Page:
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Sad story, I agree with folks who say you should seek out legal advice.


If you are going to receive funds with PayPal and they are going to exceed the 'occasional sale' guidelines (which some people interpret to mean the same guidelines at the rule for sending an IRS 1099 form which is < $600 annually.

First establish your business presence in the US, that means creating an LLC, getting an EIN [1] and establishing a relationship with a US based bank.

If you get hung up on those steps, don't start taking money with PayPal because their zealous anti-fraud/laundering/drug program fires on a hair trigger. It didn't help that the OP is a student from Venezuela which is not one of America's trading partners.

I expect you will lose most of this money in legal fees. However, if the business is durable, and you manage to establish your LLC (that lawyer you got can help with that) then you will make it back and PayPal will back down. As long as the money trail can be tracked and everyone in the path reports it to the Federal Government so that they are satisfied it isn't part of a laundering scheme[2], or if it was they can catch the folks involved, you will be ok.

[1] http://www.irs.gov/Individuals/International-Taxpayers/Taxpa...

[2] This is how the laundering scheme would work. Some criminal enterprise hires a bunch of third parties to buy your 'widget' for an inflated price, say $10,000 per copy. You sell the 20 copies, get the $200,000, now you go to a coffee shop owned by the criminal enterprise and buy a Double Vente Latte for $180,000 made out of hand picked coffee beans. The crook now has $180,000 of "legitimate" income from his coffee shop, you have $20,000 in "profits" on your amazing Javascript widget, and 20 drug dealers have a bit of software they just delete from their hard drive (if they down loaded it at all). Everybody "wins." So the US Government wants to be able to subpoena your customer list to track the money from the drug dealers to you and then back to the crooks. Paypal helps with that. If you make it hard for them to do that, they keep you money.

'It didn't help that the OP is a student from Venezuela which is not one of America's trading partners.'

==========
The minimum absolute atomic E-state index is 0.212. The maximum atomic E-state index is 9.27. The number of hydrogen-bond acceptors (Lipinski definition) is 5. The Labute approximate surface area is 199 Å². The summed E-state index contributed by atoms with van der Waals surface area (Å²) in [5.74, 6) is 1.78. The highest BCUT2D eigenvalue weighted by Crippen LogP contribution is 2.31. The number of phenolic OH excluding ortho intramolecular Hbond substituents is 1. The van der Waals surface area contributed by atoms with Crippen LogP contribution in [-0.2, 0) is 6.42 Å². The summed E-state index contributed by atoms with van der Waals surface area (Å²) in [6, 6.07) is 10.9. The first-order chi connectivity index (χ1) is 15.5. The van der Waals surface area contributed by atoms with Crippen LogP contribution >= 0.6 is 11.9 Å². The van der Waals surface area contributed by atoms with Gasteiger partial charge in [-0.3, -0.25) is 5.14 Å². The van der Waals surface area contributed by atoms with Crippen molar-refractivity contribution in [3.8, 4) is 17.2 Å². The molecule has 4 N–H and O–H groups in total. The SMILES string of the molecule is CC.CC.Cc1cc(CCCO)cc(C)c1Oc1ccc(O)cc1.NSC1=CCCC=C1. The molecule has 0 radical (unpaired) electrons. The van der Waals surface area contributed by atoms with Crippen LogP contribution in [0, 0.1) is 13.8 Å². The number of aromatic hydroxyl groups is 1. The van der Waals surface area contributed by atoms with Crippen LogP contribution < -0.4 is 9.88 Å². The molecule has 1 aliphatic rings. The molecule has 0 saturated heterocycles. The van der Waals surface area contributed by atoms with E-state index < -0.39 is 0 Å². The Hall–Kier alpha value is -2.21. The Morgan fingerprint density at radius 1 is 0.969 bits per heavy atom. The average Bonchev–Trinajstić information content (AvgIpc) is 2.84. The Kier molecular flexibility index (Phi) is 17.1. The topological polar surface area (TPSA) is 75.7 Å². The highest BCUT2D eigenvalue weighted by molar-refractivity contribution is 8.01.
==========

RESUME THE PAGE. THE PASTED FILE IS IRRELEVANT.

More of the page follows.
A common misconception among Americans. Though understandable considering the state of diplomatic relations.

"The United States is Venezuela's most important trading partner. U.S. exports to Venezuela include machinery, organic chemicals, agricultural products, optical and medical instruments, autos and auto parts. Oil dominates U.S. imports from Venezuela, which is one of the top four suppliers of foreign oil to the United States. About 500 U.S. companies are represented in Venezuela. U.S. foreign direct investment in Venezuela is concentrated largely in the petroleum, manufacturing, and finance sectors."


Thank you for that, I stand corrected.

>It didn't help that the OP is a student from Venezuela which is not one of America's trading partners.

It very much is. That's one reason for most of the anti-Venezuelan/Chavez propaganda: to get a puppet government like before to cut US companies better deals.

Here's a related question. PayPal is officially in my country. Can I take money from anyone in the world and receive it in under my country's law?

Yes, if PayPal does business in those countries.

There are some countries were you can pay but not receive funds and some where you can sell but can't keep any money in your PayPal account (it's automatically transfered every day to you local bank account).

PayPal wants to do business everywhere it can (that's how they make money) and modifies how it does business to meet the laws it must.

So, it can't do business in countries where the US prohibits it (see the OFAC list) as they're a US company and limits account functions where other laws require it.

You would need to read your country's law books, which may differ depending n whether you are from South Africa, Japan, Romania or anywhere else where you can use Paypal.

Another option might be to force paypal to refund money to your customers, and then once re-established, beg your customers to pay you into your new account. I suspect most will do so willingly.

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